I have no idea if the steps I have taken here are the most efficient way for me to fix things. All I know is that they are working for me. I'm happy to be able to say I'm in a much better mental state than I was back in December. I'm certainly not where I want to be, but I can see the progress being made, just by looking at Moodpath and my journal. These tools are essential for me to see the progress.
Looking back on things – hindsight being what it is – I can clearly see the buildup of my stress levels to a point where I could no longer handle it, however at the time, I just felt...stressed. I chalked it up to just regular growth in a professional environment, and everyone else was just handling it better than I was. It was not evident to me that extended stress is not normal, but as somebody who struggles with sharing their feelings or even putting them into words, I just assumed that others were feeling stressed out as well and had just learned to deal with it.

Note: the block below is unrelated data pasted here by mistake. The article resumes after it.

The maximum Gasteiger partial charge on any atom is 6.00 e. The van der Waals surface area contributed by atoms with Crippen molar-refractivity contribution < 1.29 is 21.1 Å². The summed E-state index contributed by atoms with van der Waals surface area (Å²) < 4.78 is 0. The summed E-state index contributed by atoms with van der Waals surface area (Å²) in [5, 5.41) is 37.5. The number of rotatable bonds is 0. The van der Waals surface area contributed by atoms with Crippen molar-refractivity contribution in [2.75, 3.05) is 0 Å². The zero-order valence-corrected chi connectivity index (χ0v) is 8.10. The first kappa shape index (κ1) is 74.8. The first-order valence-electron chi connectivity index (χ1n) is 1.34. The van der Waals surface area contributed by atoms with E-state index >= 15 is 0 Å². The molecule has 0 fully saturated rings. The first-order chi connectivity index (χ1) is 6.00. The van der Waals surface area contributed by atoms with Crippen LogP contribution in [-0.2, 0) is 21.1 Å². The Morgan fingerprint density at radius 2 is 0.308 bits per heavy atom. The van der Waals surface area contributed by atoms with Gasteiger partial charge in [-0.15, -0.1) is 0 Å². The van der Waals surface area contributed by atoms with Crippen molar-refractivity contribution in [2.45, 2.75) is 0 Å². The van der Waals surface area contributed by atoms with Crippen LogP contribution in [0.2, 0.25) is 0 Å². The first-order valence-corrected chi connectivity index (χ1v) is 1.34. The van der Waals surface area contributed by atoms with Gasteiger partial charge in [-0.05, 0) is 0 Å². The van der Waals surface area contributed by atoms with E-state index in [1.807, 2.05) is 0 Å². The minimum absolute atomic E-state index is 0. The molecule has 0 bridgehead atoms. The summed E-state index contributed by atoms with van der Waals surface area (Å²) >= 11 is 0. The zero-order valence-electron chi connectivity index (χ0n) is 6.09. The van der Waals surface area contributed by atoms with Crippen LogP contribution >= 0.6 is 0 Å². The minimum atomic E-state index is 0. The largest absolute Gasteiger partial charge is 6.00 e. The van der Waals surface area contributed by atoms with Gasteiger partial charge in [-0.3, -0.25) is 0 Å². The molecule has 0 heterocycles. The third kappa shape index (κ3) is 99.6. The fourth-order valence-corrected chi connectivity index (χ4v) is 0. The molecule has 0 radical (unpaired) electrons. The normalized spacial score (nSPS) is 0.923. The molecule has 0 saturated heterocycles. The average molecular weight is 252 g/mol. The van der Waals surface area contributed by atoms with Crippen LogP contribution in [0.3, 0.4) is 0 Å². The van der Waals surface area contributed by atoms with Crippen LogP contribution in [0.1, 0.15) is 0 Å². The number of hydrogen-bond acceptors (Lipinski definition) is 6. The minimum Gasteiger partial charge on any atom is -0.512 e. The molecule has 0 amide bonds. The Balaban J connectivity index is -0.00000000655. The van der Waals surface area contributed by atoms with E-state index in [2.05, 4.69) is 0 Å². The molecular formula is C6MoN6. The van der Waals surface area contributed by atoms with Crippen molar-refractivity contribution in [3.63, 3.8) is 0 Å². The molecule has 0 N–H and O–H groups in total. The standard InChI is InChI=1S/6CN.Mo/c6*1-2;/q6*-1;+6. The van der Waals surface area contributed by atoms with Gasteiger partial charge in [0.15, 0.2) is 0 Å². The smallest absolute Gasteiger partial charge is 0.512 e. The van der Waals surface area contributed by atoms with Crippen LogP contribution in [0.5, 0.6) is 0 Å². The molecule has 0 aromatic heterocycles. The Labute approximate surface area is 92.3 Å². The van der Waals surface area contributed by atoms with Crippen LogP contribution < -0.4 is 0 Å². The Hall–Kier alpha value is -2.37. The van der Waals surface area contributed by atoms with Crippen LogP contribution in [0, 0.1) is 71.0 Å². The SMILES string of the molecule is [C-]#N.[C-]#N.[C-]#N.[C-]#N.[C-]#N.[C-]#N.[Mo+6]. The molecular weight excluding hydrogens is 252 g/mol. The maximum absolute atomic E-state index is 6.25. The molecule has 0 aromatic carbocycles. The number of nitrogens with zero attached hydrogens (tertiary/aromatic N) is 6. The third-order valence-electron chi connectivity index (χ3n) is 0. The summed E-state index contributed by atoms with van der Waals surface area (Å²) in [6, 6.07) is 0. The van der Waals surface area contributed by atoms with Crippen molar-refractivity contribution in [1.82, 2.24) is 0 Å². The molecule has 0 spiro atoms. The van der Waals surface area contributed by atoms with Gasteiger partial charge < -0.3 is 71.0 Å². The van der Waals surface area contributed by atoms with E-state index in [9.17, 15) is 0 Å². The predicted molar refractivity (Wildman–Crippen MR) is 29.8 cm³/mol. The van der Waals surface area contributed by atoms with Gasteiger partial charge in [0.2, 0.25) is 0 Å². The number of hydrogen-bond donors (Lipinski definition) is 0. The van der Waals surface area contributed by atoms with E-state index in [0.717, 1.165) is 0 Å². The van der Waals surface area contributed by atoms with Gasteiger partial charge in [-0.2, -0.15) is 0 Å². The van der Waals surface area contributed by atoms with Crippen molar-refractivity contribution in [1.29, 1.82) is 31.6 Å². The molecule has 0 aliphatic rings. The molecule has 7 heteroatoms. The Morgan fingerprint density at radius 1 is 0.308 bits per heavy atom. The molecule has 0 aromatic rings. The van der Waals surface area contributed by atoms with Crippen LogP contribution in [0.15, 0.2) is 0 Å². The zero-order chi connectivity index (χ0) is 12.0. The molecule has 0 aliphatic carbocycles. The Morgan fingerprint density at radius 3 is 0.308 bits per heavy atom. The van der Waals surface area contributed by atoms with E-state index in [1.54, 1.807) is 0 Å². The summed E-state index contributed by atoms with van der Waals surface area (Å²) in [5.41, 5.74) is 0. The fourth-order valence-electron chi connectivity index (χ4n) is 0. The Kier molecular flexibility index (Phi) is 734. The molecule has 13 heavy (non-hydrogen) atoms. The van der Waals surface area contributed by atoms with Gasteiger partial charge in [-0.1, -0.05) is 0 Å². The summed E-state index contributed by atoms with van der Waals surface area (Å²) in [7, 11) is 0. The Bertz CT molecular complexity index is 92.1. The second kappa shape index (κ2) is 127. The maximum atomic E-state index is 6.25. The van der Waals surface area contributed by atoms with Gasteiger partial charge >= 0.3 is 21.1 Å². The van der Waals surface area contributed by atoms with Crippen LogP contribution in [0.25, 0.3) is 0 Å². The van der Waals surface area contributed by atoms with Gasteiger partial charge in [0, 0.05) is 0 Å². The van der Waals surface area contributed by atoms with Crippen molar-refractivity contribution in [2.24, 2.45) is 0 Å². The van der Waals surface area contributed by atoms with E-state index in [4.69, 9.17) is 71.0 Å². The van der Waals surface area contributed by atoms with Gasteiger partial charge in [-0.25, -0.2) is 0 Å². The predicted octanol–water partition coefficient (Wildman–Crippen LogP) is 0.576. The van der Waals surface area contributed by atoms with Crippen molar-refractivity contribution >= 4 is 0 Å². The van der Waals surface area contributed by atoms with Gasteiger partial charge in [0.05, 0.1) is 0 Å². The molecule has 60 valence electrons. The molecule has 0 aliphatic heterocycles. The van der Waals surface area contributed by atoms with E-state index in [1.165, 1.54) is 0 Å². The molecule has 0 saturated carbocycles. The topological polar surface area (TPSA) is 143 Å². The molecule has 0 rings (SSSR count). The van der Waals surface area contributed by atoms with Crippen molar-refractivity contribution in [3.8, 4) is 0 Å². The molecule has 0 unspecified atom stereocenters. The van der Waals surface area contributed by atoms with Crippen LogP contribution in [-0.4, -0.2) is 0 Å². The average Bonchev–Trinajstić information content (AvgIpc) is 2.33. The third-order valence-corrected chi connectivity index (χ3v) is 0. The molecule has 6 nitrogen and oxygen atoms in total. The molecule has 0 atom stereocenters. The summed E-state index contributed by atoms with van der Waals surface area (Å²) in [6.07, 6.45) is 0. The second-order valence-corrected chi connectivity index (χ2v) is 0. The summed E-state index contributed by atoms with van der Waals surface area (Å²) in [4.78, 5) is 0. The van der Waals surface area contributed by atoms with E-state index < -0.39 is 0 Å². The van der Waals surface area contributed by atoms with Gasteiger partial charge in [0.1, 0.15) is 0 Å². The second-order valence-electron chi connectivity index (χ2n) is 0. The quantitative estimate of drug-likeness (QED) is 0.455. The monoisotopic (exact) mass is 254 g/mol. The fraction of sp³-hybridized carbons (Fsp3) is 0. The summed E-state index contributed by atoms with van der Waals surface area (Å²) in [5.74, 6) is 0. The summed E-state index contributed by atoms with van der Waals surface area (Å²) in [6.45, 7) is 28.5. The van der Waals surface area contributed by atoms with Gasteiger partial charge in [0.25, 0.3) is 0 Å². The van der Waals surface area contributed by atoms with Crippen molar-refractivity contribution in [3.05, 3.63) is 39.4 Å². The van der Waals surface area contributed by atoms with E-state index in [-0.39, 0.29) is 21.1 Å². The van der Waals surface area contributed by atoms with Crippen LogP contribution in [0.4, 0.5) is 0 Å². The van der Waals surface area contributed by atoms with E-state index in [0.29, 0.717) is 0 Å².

For the record, I don't blame any individual contractor for this. But the dichotomy between an employer – who wants a solid, maintainable product that they can sell – and a contracting firm – who wants to deliver on their contract – are two completely different goals that simply do not align in most cases. We are simply not working towards a common goal. If you're going to roll with contractors (and there are certainly valid reasons to have contractors sometimes), integrating them in as fully-fledged team members is critical.
I'm lucky to be in the position I am at work. Not everyone will be so fortunate to be able to essentially straight-up tell their employer what their recovery plan will be (I said I wanted to take at least six weeks off throughout the year and additionally take Fridays off for two months. I'm still surprised that they didn't push back in the slightest). I'm also incredibly fortunate that I don't need the overtime to make ends meet, and I'm aware that others are not in that situation. There are various budgeting things you can do to help alleviate this, but that may not be an option for you.
Whatever you're going through, I hope reading this helps. Today's society seems to value hiding one's emotions, to be strong and unwavering, to be more, no matter the cost. What that doesn't help with is your happiness and your health. You can always find another job or a smaller house. You can't get another life.
No job requires you to sign away your happiness when you sign that contract; don't let them take it away from you.